Internet Security – 8 proven tactics to eliminate spam, virus and hacker threats

As an online business owner, you are exposed to insidious internet security risks every time you are online. Viruses, hackers and spam await you on every corner. The reality is that these threats will always be a component of being online and doing business online. Unfortunately, they seem to be here to stay.

With that in mind, there are a number of precautions you can take to keep yourself, your business, and your website visitors as safe as possible. Here are 8 proven tactics to improve your internet security:

1.Virus protection. Make sure you have the latest virus updates installed on your computer and have the software perform a thorough daily scan of your entire computer to ensure no viruses have successfully wormed their way onto your hard drive. Set your virus checker to also scan your e-mails when you download them.

I use AVG Free to scan both my computer and my email. They also have a paid version that offers full internet protection. McAfee and Norton also offer similar products.

I use CounterSpy to protect against spyware and malware. The company that makes this software also has a new virus and spyware protection product called VIPRE.

2. Spam Blockers. I have a spam blocker I use with Outlook called Cloudmark Desktop that helps me train my email program to recognize spam. What I like about this program is that the program users tell Cloudmark what spam emails are arriving in their inboxes and the programmers update Cloudmark accordingly to detect that type of emails. Other spam blocking programs are IHateSpam and MailWasher.

3. Web Hosting Spam Blocker. To block spam before it even reaches my Outlook inbox, one of my hosting accounts offers Postini spam blocking on my server. I pay a few bucks more each month to add this service, but it’s worth it as it routinely blocks at least 100 spam emails a day. I always have the option to log into this account if I miss an email that may have accidentally ended up there, and I can “whitelist” the sender so it works fine next time. Every night this service sends me a list of questionable emails (i.e. the service isn’t sure if it’s spam) and I quickly scan them to approve misidentified emails.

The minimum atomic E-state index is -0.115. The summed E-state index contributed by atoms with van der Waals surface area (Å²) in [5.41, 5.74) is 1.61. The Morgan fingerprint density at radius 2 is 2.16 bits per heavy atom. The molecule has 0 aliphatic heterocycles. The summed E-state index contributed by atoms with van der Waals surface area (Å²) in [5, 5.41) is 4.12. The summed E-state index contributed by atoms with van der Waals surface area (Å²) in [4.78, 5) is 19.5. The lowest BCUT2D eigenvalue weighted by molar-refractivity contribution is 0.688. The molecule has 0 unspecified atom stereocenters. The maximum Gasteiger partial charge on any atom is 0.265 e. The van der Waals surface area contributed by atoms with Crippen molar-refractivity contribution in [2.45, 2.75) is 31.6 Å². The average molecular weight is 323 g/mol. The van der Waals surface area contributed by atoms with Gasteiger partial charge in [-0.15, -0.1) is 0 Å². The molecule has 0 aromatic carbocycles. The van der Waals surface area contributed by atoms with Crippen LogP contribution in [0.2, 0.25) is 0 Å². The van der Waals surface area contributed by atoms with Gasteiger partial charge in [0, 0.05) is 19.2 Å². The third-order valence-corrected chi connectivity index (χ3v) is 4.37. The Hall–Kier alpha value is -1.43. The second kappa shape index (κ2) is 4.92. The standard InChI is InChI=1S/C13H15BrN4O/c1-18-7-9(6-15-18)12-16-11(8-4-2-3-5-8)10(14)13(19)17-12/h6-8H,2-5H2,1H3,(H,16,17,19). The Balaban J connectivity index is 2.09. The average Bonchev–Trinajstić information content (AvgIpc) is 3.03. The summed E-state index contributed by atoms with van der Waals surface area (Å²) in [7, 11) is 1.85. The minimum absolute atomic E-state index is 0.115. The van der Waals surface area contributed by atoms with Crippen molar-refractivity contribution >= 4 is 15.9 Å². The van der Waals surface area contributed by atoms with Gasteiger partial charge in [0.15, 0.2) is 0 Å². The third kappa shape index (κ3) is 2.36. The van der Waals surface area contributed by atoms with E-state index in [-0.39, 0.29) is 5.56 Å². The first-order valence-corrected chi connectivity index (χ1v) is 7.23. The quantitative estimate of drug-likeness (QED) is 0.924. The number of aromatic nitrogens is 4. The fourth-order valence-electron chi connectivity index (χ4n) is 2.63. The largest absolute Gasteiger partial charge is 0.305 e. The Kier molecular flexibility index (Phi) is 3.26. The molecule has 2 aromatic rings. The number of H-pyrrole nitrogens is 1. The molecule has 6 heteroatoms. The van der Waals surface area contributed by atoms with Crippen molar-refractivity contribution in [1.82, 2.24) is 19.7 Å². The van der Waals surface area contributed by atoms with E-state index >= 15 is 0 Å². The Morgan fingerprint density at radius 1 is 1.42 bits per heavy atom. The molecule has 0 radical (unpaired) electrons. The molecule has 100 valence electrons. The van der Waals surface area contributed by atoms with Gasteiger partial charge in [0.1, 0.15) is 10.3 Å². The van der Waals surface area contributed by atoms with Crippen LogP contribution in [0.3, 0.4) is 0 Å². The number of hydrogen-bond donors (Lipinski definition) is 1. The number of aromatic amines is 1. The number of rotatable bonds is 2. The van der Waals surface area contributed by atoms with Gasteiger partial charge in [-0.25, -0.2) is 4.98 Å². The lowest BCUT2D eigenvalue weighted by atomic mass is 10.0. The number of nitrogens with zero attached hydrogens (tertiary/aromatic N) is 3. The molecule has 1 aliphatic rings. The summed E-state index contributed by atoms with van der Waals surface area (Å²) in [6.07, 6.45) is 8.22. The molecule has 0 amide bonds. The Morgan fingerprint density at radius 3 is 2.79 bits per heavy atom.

4. Email address spam. One of the easiest ways to get your email address added to huge lists of spam email addresses is to add a unique link to your email address on your website. Spambots routinely patrol the web looking for readily available email addresses to collect online. Even if you’ve “cloaked” the link by saying “Click here to send an email,” which makes your email address appear in the visitor’s email program, the spambot can still parse the HTML -Read source code and collect email address.

Instead, remove your email address from all your websites. Use a contact form for people emailing you that contains CAPTCHA technology (which requires the form filler to read a graphical representation of a word or quantity or number to prove they are not a spambot). I’m using the free version of Freeback for this task.